After visiting the ranch, I found a 2008 article published in the Journal of San Diego History that told me much, much more about the rise and fall of the San Diego County olive industry. Local horticultural historian Nancy Carol Carter presents evidence that the first olive plants were brought to the New World (Peru, specifically) in 1560, and by the late 1700s Thomas Jefferson was among those touting the wonders of olives. Contrary to popular belief, Carter believes Father Junipero Serra didn’t bring olive trees to California, but rather one of his successors at the San Diego Mission (sometime between 1784 and 1795). Oil from them was being pressed by 1803, and by the 1860s, oil made from olives picked in San Diego, San Fernando, and San Gabriel was being compared favorably with Italian oil from Florence. In the years that followed, olive boosters and would-be profiteers promoted the trees as agricultural gold mines. Reading Carter’s account of all this reminded me of subsequent California bubbles involving eucalyptus trees and Internet stocks. Gullible would-be growers “placed trees in the wrong areas, gave them poor care, improperly pruned, or planted varieties not fully tested,” writes Carter. Many failed; some on a grand scale.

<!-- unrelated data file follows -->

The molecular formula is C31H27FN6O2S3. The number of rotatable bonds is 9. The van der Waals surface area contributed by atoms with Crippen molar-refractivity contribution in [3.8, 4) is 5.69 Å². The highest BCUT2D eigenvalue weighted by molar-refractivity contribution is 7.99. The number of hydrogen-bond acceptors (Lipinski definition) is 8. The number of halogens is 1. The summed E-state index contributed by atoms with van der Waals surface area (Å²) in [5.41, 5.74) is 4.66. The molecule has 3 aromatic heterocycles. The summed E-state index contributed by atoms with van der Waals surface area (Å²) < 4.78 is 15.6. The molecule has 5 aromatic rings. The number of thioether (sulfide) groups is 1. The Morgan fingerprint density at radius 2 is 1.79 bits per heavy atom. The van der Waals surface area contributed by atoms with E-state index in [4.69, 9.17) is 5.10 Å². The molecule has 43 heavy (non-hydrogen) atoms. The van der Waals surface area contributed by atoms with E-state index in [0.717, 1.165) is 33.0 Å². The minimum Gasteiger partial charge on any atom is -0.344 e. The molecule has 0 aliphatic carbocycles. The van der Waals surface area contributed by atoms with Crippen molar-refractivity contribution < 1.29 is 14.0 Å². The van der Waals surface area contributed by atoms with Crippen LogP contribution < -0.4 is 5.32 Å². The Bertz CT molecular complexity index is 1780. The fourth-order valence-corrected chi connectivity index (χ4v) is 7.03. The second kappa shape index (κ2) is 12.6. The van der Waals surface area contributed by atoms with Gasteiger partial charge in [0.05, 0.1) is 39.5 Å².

Out at the Temecula ranch, something very different is obviously going on. Curry described an approach to controlling the olive fly that seems post-organic — involving not just the avoidance of pesticides but also a deep understanding of the ecology of the trees and their pests, along with close attention, and a multi-pronged approach to intervention. It also helps, the general manager acknowledged, that the flies die when temperatures approach the 100-degree mark. Apparently that’s common throughout the summer.